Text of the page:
The former President has taken it upon himself to help advance national life with these projects and maybe offset what he could not do before he left power. These are the kinds of activities we would all like our former leaders to engage in, rather than grumbling on the sidelines, betraying their hunger for power.

We are all required to use our time, opportunities and privileges prudently. If we fail to be prudent with our talents and consequently are denied the opportunity to use them, we can expect that others will decide to move on.

Capacity-building

In my candid opinion, our former presidents must not be seen to be trying to push their way back to their former status. After all, leadership is not the exclusive reserve of a few. It is this which may have inspired Kufuor to undertake the training of future leaders, correct the wrongs of his tenure and advance respect for ordinary citizens’ rights.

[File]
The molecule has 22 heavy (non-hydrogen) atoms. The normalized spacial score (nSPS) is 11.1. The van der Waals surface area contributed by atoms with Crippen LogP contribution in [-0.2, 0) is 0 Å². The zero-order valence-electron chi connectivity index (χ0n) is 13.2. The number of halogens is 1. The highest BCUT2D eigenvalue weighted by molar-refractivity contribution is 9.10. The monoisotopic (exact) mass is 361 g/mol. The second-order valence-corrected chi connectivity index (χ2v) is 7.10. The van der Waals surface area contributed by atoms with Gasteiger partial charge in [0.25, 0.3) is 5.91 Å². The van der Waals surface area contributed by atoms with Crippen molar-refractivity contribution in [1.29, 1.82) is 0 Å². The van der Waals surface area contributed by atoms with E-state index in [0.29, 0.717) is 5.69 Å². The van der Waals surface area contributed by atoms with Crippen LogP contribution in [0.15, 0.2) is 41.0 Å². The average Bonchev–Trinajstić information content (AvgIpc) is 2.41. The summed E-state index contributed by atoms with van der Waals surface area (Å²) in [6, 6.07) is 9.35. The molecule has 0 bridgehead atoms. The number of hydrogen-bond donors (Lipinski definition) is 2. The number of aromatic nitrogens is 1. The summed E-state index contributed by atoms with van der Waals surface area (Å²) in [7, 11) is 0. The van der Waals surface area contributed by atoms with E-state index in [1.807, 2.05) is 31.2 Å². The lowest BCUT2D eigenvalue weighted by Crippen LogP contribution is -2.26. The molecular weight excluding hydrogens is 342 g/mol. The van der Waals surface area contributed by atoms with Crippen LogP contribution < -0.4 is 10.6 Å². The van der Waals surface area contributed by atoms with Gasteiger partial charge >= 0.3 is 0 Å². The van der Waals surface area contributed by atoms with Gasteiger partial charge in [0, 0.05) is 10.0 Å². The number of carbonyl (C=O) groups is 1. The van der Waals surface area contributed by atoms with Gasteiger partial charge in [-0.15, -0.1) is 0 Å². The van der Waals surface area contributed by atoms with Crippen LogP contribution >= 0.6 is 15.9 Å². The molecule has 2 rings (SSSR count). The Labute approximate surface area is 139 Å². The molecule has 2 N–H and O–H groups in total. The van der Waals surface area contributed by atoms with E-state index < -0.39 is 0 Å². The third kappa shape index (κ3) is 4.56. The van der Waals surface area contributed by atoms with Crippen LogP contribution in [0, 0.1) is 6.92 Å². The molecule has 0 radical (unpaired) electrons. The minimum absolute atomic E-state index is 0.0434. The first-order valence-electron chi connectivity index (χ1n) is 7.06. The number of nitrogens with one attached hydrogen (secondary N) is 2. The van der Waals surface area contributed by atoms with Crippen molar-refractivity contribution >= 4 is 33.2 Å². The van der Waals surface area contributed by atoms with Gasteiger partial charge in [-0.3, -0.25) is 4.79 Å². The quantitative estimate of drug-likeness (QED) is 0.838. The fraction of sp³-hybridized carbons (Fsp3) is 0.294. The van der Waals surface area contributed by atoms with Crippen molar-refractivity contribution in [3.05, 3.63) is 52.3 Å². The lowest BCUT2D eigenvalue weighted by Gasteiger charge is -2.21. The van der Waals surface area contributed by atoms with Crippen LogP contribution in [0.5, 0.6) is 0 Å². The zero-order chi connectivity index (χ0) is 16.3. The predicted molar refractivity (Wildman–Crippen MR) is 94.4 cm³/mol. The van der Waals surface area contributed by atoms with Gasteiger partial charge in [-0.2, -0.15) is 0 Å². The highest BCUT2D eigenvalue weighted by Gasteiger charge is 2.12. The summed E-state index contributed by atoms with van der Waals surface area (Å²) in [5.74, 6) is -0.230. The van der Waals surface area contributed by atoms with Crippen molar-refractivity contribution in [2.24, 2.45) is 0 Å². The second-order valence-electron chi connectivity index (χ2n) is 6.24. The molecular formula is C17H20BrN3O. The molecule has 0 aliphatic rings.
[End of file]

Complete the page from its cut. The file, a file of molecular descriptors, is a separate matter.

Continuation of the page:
However capable one is, one can achieve only so much within a given time frame, so we must seek to progress what we have been able to do by different means. It is dangerous to persist in furthering a good cause using just one method.

 Jerry John Rawlings has done his bit for Ghana’s development. He is infamous for criticising the leaders who have come after him, yet often he does this constructively, and purely for Ghana’s sake. Why can’t ex-President Mahama act similarly?

 Here is a man who left power only recently, and should have the capacity to undertake projects which will assist Ghana’s progress. That would at least show Ghanaians his intentions for the nation. This country is lucky to have models in Presidents Kufuor and Rawlings.

John Mahama will be respected and revered as a former president when he conducts himself as one. Much rather that than abandoning oneself to dirty party politics, insults and wanton disrespect for others. What does Mahama wish to do, if he claims to have achieved almost everything? Is he the only capable person in the National Democratic Congress? By contrast, Kufuor’s efforts beyond the presidency will do much to help fill any governance gaps in the near future.